Do make sure the group has a set goal in mind and does keep to it. A group for coffee and conversation is nice but you need more than socializing. If you want a review/ critique of your work find out what the rules are for both writers and readers and beware of handing out your work and not getting it back or having it copied. What do they have set up and are you feeling ok to trust others with your work in progress?

Overall, stick to getting support and information. Whatever helps you to stick with your writing goals and make you feel you are on the right track. A writing group is especially good for those who don’t have support from family and friends.

To get you started, I used to maintain this Dmoz category with writing groups and organizations. I no longer maintain it but it is still a good start point.

Elemental and Seasonal Only

A snow village with snow people appears on your front lawn. It’s really odd cause there hasn’t been enough snow to make all that, not anything close to it. Someone would have had to ship in truck loads of snow for all of that to be built.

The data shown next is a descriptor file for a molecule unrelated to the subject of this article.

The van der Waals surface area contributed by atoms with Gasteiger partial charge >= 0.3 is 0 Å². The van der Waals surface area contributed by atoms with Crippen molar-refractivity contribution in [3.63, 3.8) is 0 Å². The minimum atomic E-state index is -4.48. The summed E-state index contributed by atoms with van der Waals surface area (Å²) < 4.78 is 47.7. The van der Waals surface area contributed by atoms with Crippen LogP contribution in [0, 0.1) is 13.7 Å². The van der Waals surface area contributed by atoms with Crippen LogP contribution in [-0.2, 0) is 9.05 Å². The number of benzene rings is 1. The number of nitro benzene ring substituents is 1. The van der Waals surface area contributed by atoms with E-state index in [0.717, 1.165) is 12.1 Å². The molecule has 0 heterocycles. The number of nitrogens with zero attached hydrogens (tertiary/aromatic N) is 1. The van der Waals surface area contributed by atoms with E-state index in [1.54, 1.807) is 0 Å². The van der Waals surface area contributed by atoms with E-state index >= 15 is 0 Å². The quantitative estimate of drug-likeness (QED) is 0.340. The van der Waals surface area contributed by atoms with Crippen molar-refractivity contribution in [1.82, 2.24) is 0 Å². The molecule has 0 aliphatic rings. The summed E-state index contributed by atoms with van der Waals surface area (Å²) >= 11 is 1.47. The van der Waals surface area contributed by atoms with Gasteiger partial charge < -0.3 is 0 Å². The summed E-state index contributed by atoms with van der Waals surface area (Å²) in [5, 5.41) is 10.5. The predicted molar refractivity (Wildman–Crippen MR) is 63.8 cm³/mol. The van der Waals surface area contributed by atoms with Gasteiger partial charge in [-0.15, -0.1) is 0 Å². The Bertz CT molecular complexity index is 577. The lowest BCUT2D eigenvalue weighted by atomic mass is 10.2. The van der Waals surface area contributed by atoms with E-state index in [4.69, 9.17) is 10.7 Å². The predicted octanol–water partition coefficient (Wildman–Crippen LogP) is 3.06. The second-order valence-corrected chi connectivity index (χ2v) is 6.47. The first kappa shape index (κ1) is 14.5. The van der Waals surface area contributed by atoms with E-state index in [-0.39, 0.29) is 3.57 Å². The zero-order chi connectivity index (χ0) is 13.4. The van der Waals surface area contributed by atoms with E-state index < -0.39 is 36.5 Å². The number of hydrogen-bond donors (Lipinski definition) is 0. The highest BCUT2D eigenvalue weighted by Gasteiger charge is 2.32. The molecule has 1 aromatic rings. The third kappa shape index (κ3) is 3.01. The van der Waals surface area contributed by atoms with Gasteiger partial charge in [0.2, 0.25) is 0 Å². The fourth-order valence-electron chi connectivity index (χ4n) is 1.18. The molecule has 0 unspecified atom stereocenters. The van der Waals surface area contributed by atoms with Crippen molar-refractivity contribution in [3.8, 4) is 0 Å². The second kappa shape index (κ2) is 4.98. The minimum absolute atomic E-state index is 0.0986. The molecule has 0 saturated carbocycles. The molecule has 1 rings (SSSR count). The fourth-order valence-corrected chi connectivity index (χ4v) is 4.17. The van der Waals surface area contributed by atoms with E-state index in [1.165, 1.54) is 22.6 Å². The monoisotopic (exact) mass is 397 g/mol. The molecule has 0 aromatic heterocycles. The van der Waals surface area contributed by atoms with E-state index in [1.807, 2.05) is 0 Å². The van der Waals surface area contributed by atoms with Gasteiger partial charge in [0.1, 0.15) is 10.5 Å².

Odder still, all those snow people are alive! When they notice you looking out your window at them they begin to wave at you. You wave back in a feeble, stunned sort of way.

Over the winter you get to know the snow people and spend a lot of time enjoying the winter season in that snow village. It’s awful when it all begins to melt once Spring starts. You can’t think of any way to save all your new friends. They tell you not to worry and just ask you to bring out your camera to take their photo. In that way they can be preserved forever.

Still you feel miserable watching them all melt away to nothing but puddles of water. Sure it’s great for your grass to be so well watered but you can’t see it as just water. One day a huge truck arrives with a load of magical water and a tank full of magical water people who live in sandcastles at the bottom of the tank. They all smile and wave and seem very friendly but are you really ready to develop more friendships with magical people who only live for a season? Would you be better to protect yourself or overlook the sadness and keep your heart open to new people and adventures?

Think fast, the water kids are going to keep splashing you until you decide.